BEIJING (Reuters) - A Chinese magazine has published a memoir praising purged Communist Party leader Zhao Ziyang, making a rare break with the official taboo about the leader ousted in the bloody and still-sensitive upheavals of 1989.
History lingers long over Chinese politics, and more than 21 years after he was purged, the late Zhao remains a test case for some liberal Chinese former officials and intellectuals, who see his erasure from history as part of the ruling Communist Party’s reluctance to pursue bolder political liberalisation.
The memoir by Yang Rudai, a former official who worked under Zhao, appeared in the July issue of “China Through the Ages” (Yan huang chun qiu), which reached subscribers on Thursday.
Zhao’s name rarely appeared in publications after he was ousted in 1989, when the ruling Communist Party was beset by protesters demanding democratic reform.
Mentions of him are not unprecedented, but this tribute appears to be part of a push by former officials seeking to rehabilitate the reformist figurehead, who died in 2005.
Before the army crushed the protests centred on Tiananmen Square on June 4 that year, Zhao was pushed aside by conservative leaders who accused him of being soft on protesters.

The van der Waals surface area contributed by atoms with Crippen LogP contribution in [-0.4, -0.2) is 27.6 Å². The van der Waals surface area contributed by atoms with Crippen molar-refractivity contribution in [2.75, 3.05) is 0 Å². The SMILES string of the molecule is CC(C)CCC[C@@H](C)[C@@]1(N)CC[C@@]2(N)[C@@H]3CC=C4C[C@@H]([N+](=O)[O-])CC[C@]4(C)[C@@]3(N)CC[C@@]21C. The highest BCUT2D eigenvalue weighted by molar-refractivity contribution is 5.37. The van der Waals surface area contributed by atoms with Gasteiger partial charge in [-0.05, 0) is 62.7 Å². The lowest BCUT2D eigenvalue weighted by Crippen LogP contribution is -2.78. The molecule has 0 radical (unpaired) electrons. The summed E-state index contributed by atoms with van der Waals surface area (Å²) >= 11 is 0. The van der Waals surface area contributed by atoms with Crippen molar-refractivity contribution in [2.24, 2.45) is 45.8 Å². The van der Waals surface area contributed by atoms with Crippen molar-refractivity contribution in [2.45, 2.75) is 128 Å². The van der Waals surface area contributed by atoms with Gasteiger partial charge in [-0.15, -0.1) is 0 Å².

Du Daozheng, the chairman of the magazine who oversaw the publication of the new memoir, said the time was ripe to speak up about Zhao’s achievements.
“The Communist Party and government are more open and tolerant than before,” said Du. “This is not a landmine.”
Du, who helped assemble Zhao’s own memoirs recorded during his years in house arrest and published in Hong Kong last year, said the new essay did not amount to official “rehabilitation”.
“That awaits to be seen. We have to observe what happens,” he said when asked about possible official reactions to the memoir.
“Zhongnanhai is not a single piece of iron,” he said, referring to the Communist Party’s walled headquarters in central Beijing. “There are more enlightened and democratic views in it, and there are firmly conservative views. There is a struggle and contention between these forces, and there always has been.”
Yang recounts Zhao’s time as Party chief of southwest Sichuan province from the late 1970s, when Zhao was one of the first provincial leaders to experiment with economic liberalisation. Yang does not mention Zhao’s career as a central leader or the tumult of 1989. That time remains too sensitive to broach.
Du praised Zhao in passing in an interview in the June issue of “China Through the Ages.” In 2008, the magazine came under pressure from censors for an essay that praised Zhao without referring to him by name.
(Editing by Sugita Katyal)